W3C home > Mailing lists > Public > w3c-rdfcore-wg@w3.org > January 2002

Re: Datatyping Summary

From: Patrick Stickler <patrick.stickler@nokia.com>
Date: Tue, 29 Jan 2002 11:19:50 +0200
To: Dan Connolly <connolly@w3.org>, Brian McBride <bwm@hplb.hpl.hp.com>
CC: RDF Core <w3c-rdfcore-wg@w3.org>, Jeremy Carroll <jjc@hplb.hpl.hp.com>, Sergey Melnik <melnik@db.stanford.edu>
Message-ID: <B87C35D6.C8DE%patrick.stickler@nokia.com>
On 2002-01-29 0:17, "ext Dan Connolly" <connolly@w3.org> wrote:


>> This is similar to B2.  I've changed the example slightly from Sergey's.
>> Consider the graph:
>> 
>>    _:f <rdf:type> <film> .
>>    _:f <dc:Title> "10" .
>>    <mary> <age> "10" .
>> 
>> Given a query:
>> 
>>    (?x <dc:Title> ?y) & (?z <age> ?y)
>> 
>> existing applications will return:
>> 
>>    ?x = _:f, ?y = "10", ?z = <mary>
>> 
>> Under TDL, they would return null.

(apologies in advance for the lengthy reply, please
 bear with me... I've made it as terse as I dare)

I believe that Jeremy's recent 1984 example (in
addition to other examples provided over the past
few days) clearly demonstrates that a literal
does not have consistent global meaning. Whether
the meaning of a literal is expressed in RDF or
externally by application is beside the point.

A literal *can* mean different things in different
contexts.

Thus, a query that is based solely on a literal
value, with disregard for its datatype context(s)
is a query only on the syntax of the graph, not
on the knowledge expressed by the graph.

Given that, it depends on whether the implementation is
doing string comparison of literals or node comparison,
whether a TDL implementation would return null or not.

If the query engine is simply doing string comparison
of the literal labels (which I think is a reasonable
expectation) then it should return

     ?x = _:f, ?y = "10", ?z = <mary>

This doesn't mean that the literal "10" assigned to
?y denotes the same "thing", only that it is the
same literal, the string equal label of two nodes
in the RDF graph, i.e there are two statements which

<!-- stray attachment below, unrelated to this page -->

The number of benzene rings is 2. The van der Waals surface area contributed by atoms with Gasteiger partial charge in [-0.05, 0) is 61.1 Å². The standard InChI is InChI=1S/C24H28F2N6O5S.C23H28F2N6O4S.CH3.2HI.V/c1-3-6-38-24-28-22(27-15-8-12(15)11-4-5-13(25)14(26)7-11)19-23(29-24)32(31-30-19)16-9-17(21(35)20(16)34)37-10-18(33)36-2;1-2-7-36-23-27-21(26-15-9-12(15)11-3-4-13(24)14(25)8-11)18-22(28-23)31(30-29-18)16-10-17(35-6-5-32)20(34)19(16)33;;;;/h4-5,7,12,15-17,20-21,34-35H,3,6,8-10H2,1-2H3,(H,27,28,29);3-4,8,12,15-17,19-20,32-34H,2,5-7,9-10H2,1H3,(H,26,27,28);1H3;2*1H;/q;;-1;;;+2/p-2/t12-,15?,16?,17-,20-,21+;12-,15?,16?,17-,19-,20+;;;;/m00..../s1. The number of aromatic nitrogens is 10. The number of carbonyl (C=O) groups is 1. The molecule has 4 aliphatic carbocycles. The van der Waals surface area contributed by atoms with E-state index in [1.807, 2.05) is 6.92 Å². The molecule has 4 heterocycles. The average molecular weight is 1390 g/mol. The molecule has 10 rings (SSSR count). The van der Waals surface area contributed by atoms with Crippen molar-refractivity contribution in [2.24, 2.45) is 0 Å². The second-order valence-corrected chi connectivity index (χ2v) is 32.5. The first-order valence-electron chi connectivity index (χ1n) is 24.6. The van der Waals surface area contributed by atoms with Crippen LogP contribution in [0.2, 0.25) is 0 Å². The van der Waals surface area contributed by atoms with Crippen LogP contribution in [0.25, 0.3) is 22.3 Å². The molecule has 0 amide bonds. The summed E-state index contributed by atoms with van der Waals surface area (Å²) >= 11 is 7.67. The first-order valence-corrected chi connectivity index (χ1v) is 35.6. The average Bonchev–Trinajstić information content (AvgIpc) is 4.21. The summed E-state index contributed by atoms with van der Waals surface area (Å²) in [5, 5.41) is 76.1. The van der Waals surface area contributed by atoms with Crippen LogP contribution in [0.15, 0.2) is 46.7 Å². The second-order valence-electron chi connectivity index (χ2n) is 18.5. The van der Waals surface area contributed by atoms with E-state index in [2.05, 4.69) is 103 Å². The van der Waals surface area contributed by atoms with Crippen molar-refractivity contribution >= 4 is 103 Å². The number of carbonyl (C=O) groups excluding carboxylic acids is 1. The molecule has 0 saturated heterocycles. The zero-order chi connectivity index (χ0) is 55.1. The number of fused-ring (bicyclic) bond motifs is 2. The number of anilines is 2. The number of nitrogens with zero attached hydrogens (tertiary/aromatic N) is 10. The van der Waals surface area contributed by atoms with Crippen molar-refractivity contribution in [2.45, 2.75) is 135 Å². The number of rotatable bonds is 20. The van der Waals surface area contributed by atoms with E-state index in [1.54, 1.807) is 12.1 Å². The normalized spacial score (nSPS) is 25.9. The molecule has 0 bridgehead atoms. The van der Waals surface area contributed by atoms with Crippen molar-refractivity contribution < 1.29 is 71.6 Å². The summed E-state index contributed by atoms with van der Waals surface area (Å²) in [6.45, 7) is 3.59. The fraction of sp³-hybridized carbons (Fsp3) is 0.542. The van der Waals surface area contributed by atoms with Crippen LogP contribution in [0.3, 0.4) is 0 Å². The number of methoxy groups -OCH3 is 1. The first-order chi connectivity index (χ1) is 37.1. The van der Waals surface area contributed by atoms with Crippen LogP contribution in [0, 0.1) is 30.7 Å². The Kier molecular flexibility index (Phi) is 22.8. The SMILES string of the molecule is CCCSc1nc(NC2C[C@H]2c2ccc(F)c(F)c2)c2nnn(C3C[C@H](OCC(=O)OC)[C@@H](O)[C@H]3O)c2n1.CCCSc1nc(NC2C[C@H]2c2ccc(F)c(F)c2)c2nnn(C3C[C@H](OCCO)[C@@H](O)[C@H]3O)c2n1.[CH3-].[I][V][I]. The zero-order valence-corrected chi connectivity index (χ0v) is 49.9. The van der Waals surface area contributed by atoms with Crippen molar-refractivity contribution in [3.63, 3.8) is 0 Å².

have an intersection of the same literal label, that's
all.

What thing it denotes depends on its interpretation,
and that interpretation depends on a datatype context.

To use a query over graph syntax reliably, you must
differentiate between the different interpretations
of the literals by context.

One way to do that is to view a logical layer above
the graph which associates the datatype context with
each literal, i.e. it provides the TDL pairings; e.g.

     _:f <rdf:type> <film> .
     _:f <dc:Title> ("10", xsd:string) .
     <mary> <age> ("10", xsd:integer) .
  
Now, given a query:
 
    (?x <dc:Title> ?y) & (?z <age> ?y)
 
every application should return null because the value
denoted by ("10", xsd:string) is not the same value
denoted by ("10", xsd:integer).
 
Thus in conclusion (and you thought I would never get
there ;-) an application which equates the two occurrences
of "10" as the same value and successfully returns a
result for the specifiec query is in fact broken, as it
misses the point that two different values are denoted.

Patrick

--
               
Patrick Stickler              Phone: +358 50 483 9453
Senior Research Scientist     Fax:   +358 7180 35409
Nokia Research Center         Email: patrick.stickler@nokia.com
Received on Tuesday, 29 January 2002 04:19:04 EST

This archive was generated by hypermail pre-2.1.9 : Wednesday, 3 September 2003 09:44:02 EDT